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You can talk to your veterinarian about home monitoring. Many cats are perfectly amenable to having their glucose levels monitored at home, if you are comfortable doing it. This saves the stress of taking your cat to the vet (which invariably affects their blood glucose levels), and can save costs in the long run after you have made the initial purchase of the blood glucose machines and strips. You can also buy urine dipsticks and check your cat’s urine frequently for evidence of diabetic control.

A veterinary grade alphatrak starter pack costs approximately £90-120. There are excellent monitoring apps on your phone that you can use to record the data, to then send into your vet for their own records. It is a good way to subsidise the costs of ongoing treatment. And to also keep your cat happier with fewer trips to the veterinary clinic.


Along with insulin treatment, consideration of diet is a cornerstone in managing diabetes in cats. With appropriate management and diet control, some cats can actually achieve remission from diabetes, estimated at a 17-60% rate. Although expectations here are to be tempered, because for many, remission isn’t unfortunately the case. However, appropriate dietary management and weight control will help this become a possibility.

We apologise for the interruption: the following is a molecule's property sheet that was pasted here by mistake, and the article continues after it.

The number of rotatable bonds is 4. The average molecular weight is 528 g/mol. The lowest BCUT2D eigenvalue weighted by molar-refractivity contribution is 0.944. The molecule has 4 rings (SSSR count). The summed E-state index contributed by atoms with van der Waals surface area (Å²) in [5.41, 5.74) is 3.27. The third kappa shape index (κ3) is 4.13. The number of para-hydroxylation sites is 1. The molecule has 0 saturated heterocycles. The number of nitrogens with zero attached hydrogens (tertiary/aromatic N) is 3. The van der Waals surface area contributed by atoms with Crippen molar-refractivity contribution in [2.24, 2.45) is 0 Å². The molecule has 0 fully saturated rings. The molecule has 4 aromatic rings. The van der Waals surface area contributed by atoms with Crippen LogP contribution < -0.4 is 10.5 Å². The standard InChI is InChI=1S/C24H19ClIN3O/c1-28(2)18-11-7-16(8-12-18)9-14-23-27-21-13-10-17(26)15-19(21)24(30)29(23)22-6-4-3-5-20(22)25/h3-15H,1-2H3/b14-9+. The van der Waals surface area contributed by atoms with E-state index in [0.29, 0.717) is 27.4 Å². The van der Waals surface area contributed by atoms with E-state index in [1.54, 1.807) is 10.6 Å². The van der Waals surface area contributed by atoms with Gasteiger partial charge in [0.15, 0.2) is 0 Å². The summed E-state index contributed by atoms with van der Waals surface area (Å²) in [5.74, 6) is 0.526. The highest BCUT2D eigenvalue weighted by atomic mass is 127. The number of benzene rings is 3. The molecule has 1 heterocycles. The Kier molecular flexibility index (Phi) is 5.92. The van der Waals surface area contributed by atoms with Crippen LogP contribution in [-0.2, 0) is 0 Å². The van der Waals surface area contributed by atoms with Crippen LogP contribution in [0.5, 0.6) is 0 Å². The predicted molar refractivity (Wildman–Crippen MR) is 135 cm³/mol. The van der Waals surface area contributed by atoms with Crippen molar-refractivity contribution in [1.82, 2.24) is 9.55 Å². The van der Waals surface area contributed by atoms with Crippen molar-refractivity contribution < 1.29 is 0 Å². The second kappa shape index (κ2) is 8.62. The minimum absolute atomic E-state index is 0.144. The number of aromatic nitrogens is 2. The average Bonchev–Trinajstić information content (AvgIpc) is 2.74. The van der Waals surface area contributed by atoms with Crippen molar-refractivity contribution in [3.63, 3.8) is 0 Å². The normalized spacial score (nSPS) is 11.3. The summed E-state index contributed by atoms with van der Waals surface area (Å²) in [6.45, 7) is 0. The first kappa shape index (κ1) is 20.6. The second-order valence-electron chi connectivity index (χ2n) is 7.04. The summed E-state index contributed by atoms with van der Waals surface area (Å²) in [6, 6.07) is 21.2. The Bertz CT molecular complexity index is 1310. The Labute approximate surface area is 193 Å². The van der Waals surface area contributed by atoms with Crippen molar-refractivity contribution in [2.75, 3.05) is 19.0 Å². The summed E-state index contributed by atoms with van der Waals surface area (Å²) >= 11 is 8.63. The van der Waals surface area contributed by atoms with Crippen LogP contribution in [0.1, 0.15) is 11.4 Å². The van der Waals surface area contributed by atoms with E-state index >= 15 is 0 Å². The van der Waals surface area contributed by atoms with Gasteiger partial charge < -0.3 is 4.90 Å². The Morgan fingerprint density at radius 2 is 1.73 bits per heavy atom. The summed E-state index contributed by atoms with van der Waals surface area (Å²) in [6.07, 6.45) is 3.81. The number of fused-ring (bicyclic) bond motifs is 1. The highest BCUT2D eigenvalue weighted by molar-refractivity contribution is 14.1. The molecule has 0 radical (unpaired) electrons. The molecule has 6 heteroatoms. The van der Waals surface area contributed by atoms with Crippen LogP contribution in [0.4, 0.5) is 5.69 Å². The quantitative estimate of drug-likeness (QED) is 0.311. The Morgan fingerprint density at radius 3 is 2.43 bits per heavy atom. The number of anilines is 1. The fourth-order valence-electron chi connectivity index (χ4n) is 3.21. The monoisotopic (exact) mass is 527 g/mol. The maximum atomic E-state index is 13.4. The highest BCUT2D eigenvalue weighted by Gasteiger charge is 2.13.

Diabetic cats require a low carbohydrate diet, and there are specially prepared prescription diets for this purpose. These diets, again, can vary in cost depending on the brand and where they are sourced. They can often be sourced online for a cheaper price. But it is best to have the conversation with your vet about which particular diet is recommended for them. For prescription food you can expect to pay approximately £20-50 per month dependent on their weight and recommended feeding guidelines. 


As you can see, management of diabetes is no simple task, however with appropriate treatment your cat can happily live many years of good quality life. If they are already insured, this will take a lot of the pressure off the ongoing costs, so it is important to seriously consider- if you don’t have it already- whether insurance is a good option for you. However, if you don’t have pet insurance and your cat has been diagnosed as a diabetic, it is important to keep the conversation open regarding finances between you and your vet, so that we can come up with the best treatment plan and options for your circumstances.